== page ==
Sadly, the days of the battleship ruling the oceans are long gone. They simply were not designed to fight against the onslaught that aviation brought to naval combat. The last time a battleship was used in combat came in 1991, during Operation Desert Storm, when the USS Missouri provided fire support for ground forces.
Even today, however, the sight of one of these battleships is enough to make any Naval warfare enthusiast swell with pride. They are still mighty, and easily converted from the museums they are today into fighting shape if need be. It might not surprise anyone that these are all from the 20th century, but it might surprise us that the Iowa class isn’t the biggest ever built.
1. Yamato-class (Japan)
The Yamato class of battleships were specifically designed to be the largest ever built, and they still hold that title to this day – especially because no one is building them anymore. These beasts were also designed to slug it out with anything an enemy could throw at them and hand it right back to them.
Amazingly, despite displacing more than 71,000 long tons when fully loaded, the Yamato class could cruise at a speed of 27 knots. There were only two of this type ever built, the Yamato and Musashi, both of which were sunk by American naval aviators.
2. Iowa-class (United States)
Although dwarfed by the Yamato-class at 57,000 long tons, the Iowa-class of battleships first produced by the United States before World War II weren’t designed to fight such a behemoth. They were supposed to take on Japan’s Kongo-class battleships. As a result, these powerful ships could move at more than 32 knots.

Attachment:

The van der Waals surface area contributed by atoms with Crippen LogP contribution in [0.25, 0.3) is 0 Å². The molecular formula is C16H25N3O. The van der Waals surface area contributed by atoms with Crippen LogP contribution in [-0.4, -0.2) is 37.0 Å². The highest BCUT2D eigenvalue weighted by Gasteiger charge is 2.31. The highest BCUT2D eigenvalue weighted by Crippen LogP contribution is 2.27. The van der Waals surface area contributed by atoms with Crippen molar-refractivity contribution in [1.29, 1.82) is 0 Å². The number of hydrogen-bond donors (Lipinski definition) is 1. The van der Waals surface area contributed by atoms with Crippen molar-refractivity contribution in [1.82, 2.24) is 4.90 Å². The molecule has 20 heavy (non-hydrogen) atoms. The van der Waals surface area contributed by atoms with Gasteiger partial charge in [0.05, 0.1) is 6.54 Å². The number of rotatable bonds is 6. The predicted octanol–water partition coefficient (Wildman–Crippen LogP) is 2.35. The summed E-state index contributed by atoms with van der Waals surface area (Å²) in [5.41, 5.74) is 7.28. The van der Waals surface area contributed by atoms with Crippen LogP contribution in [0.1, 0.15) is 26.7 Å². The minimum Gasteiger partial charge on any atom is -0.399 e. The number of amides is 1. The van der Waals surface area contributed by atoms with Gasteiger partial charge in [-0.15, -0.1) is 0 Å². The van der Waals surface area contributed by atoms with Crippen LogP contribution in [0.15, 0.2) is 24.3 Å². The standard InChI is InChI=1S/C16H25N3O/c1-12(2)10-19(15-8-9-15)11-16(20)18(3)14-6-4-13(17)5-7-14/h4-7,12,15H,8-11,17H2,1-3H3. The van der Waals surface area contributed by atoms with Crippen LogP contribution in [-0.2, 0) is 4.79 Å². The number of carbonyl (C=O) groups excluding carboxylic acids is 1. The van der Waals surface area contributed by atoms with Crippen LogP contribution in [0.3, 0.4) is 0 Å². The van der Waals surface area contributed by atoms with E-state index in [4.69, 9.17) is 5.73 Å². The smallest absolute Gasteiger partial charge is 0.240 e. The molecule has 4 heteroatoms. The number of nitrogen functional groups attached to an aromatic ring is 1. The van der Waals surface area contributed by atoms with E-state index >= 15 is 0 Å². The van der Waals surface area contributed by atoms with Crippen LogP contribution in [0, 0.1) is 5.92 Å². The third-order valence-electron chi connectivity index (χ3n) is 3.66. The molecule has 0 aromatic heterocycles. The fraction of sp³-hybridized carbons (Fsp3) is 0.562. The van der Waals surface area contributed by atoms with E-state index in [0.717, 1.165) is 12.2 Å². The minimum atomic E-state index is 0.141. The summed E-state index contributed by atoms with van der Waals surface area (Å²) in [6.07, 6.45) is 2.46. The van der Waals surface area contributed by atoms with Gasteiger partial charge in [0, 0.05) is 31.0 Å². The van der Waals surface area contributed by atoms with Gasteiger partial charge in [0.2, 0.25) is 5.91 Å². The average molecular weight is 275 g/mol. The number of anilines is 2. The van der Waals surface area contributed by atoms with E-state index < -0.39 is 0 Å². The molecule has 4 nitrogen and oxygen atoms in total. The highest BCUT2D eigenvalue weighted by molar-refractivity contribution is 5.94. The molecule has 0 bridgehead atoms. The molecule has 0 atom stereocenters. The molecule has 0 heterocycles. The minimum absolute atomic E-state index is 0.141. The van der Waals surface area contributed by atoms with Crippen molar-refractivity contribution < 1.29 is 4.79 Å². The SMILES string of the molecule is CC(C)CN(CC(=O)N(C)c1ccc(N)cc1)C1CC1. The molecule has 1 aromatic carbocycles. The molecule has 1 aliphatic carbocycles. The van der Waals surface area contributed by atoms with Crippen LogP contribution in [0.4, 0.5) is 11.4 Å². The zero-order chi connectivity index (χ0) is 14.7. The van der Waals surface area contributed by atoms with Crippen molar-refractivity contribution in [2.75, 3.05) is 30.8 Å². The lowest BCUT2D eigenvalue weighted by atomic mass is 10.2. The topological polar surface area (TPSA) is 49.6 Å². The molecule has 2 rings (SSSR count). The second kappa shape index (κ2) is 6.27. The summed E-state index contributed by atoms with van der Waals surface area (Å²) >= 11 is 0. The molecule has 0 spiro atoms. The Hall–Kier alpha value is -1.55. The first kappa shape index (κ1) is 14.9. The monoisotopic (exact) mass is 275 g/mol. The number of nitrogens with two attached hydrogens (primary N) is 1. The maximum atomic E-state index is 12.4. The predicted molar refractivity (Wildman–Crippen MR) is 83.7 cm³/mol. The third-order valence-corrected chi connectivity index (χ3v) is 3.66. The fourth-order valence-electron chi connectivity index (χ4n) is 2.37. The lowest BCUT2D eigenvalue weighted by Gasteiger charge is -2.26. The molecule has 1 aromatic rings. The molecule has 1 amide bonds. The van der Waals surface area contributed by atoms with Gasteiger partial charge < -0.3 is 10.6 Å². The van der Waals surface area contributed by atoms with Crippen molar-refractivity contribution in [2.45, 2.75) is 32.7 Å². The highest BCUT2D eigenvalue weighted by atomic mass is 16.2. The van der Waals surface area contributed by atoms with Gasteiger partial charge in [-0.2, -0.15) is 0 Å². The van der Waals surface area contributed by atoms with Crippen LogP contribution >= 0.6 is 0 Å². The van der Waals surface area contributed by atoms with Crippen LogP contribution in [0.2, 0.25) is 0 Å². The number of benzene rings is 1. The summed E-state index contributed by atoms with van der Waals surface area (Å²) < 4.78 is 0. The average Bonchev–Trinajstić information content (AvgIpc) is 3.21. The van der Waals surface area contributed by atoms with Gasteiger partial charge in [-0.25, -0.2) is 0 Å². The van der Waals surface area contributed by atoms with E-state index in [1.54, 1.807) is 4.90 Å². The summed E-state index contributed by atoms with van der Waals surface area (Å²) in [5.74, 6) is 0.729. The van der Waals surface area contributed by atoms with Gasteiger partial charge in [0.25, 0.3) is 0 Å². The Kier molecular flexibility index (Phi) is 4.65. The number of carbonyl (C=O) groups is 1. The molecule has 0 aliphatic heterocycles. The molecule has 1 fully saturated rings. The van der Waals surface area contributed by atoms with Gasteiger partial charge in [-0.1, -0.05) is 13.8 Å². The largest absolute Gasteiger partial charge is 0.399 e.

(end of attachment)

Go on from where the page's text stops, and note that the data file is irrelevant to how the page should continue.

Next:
As we alluded to before, the Iowa-class was well worth the investment. With some electronics and armament upgrades along the way, they had a service life that took them all the way into the 1990s before being retired.
3. Bismarck-class (Germany)
Only slightly smaller than the U.S. Iowa-class at 51,000 long tons, the German Navy’s Bismarck-class of battleships made it the largest battleship used by any European country. The Kriegsmarine only managed to build two of them, the Bismarck and the Tirpitz, both of which were sunk by the British Royal Air Force during World War II.
Both the Bismarck and the Tirpitz didn’t last very long. They were commissioned in 1940 and 1941. Bismarck moved into the Atlantic Ocean to raid Allied shipping but was sunk on its only operation in 1941. Tirpitz never went to the Atlantic, instead being the centerpiece of the Baltic Sea fleet. Tirpitz was sunk in 1944.
4. Vanguard-class (United Kingdom)
The Vanguard-class was commissioned in 1946, after the end of World War II. This gives Vanguard the distinction of being the Royal Navy’s last battleship as well as the last battleship ever launched. It was only narrowly edged out in size by the Bismarck class.
During World War II, the British Royal Navy had already laid down the Lion class of battleships, but planners realized they would not be finished until after the war ended. They decided to throw together what they had of the Lion class, and rig it with guns left over from World War I. Even though it was still late to the war, it was a fast and tough vessel.
5. Richelieu-class (France)
France began building the Richelieu class of battleships before the outbreak of World War II, but only the Richelieu was completed in time. The Jean Bart, another of the Richelieu class, wasn’t finished but was made ready to go to sea as France fell to the Nazis. Both ships fled to French colonies in Africa.
After the African colonies came under control of the Free French, so did the two battleships. Richelieu was sent to the U.S. for repairs and upgrades (it was attacked by British fighters while under control of the Vichy regime) and later served with the British fleet. Jean Bart initially fought against the Allies during the Allied invasion of North Africa but defected shortly after. The U.S. did not attempt to finish its construction, which wasn’t completed until 1955.